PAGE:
Thanks to the vast numbers of data being generated and shared on a daily basis, traditional electronic processing techniques have been struggling to keep up. Instead, researchers have been focusing on optical-telecommunication systems that contain integrated optical circuits with nanoscale photonic emitters with specific properties. Indeed, many communication systems today already use light as the best and fastest medium to transfer data, thanks to its speed and energy-efficiency. For example, fibre-optic cables are routinely used as waveguides for the global transmission of telephone and Internet signals.

Light on chip

To make use of these properties on a much smaller scale, such as a computer chip, a stable nanoscale light source is required, with optical properties that can be easily tailored. The source also needs to be electronically triggered and be easily integrated into an on-chip waveguide network.

Now, researchers at the Karlsruhe Institute of Technology (KIT) in Germany and colleagues have taken an important step from fundamental research towards application by integrating microscale carbon nanotubes (CNTs) into a nanostructured waveguide that is capable of converting incoming electric signals into clearly defined optical signals.

When an electric voltage is applied, the nanotubes produce photons, acting as a compact light source. The team's waveguides are processed such that the wavelength at which the incoming light is transmitted is precisely defined. The researchers used electron-beam lithography to engrave the micrometre-long waveguides with nanoscale cavities that determine the waveguide's optical properties. The resulting photonic crystals reflect the light in certain colours, much like the structural colours observed on the wings of butterflies.

Colour customized

"The nanostructures act like a photonic crystal and allow for customizing the properties of light from the carbon nanotube," say Felix Pyatkov and Valentin Fütterling of KIT. "In this way, we can generate narrow-band light in the desired colour on the chip."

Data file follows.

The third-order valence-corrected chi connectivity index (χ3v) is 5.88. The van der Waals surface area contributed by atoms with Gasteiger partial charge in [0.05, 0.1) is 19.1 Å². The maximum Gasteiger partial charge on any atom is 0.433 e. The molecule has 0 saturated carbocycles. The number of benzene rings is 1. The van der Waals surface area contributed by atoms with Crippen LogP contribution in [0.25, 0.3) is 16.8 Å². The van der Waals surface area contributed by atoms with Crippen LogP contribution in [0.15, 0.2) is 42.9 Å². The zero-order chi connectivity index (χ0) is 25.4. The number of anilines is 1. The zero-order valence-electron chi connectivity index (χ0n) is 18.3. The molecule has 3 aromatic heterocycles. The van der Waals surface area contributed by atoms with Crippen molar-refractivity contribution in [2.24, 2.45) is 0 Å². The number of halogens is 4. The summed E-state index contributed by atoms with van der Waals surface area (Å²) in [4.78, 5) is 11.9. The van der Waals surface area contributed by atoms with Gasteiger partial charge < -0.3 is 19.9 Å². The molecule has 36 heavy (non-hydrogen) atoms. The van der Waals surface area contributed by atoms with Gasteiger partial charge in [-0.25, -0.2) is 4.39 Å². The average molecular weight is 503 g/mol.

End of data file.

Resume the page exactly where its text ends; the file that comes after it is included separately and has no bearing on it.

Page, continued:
The researchers positioned 1 μm-long and 1 nm-wide CNTs on metal contacts in a transverse direction to the waveguide. They also developed a process so that the nanotubes could be integrated into highly complex structures. Using "dielectrophoresis" – a method originally used in biology to separate particles using inhomogeneous electric fields but now often used to deposit, manipulate and orient nanoparticles – the researchers deposited the CNTs from their solution and arranged them vertically onto the waveguide.

The KIT team says that its work shows how CNTs meet the requirements of the next generation of computers that combine electronic components with nanophotonic waveguides. The signal converter bundles the light about as strongly as a laser and responds to variable signals with high speed. CNTs are also highly tunable sources because they can be easily modified simply by changing the cavity length.

The researchers also point out that their method eliminates any broadening of the light's linewidth (which results in a loss of information) caused by temperature or any surface interactions, because the linewidth of the molecular emitter is determined only by the quality factor of the photonic crystal. Indeed, the optoelectronic devices developed by the team can already be used to produce light signals in the gigahertz frequency range from electric signals, which is compatible with active photonic networks.

The research is published in Nature Photonics.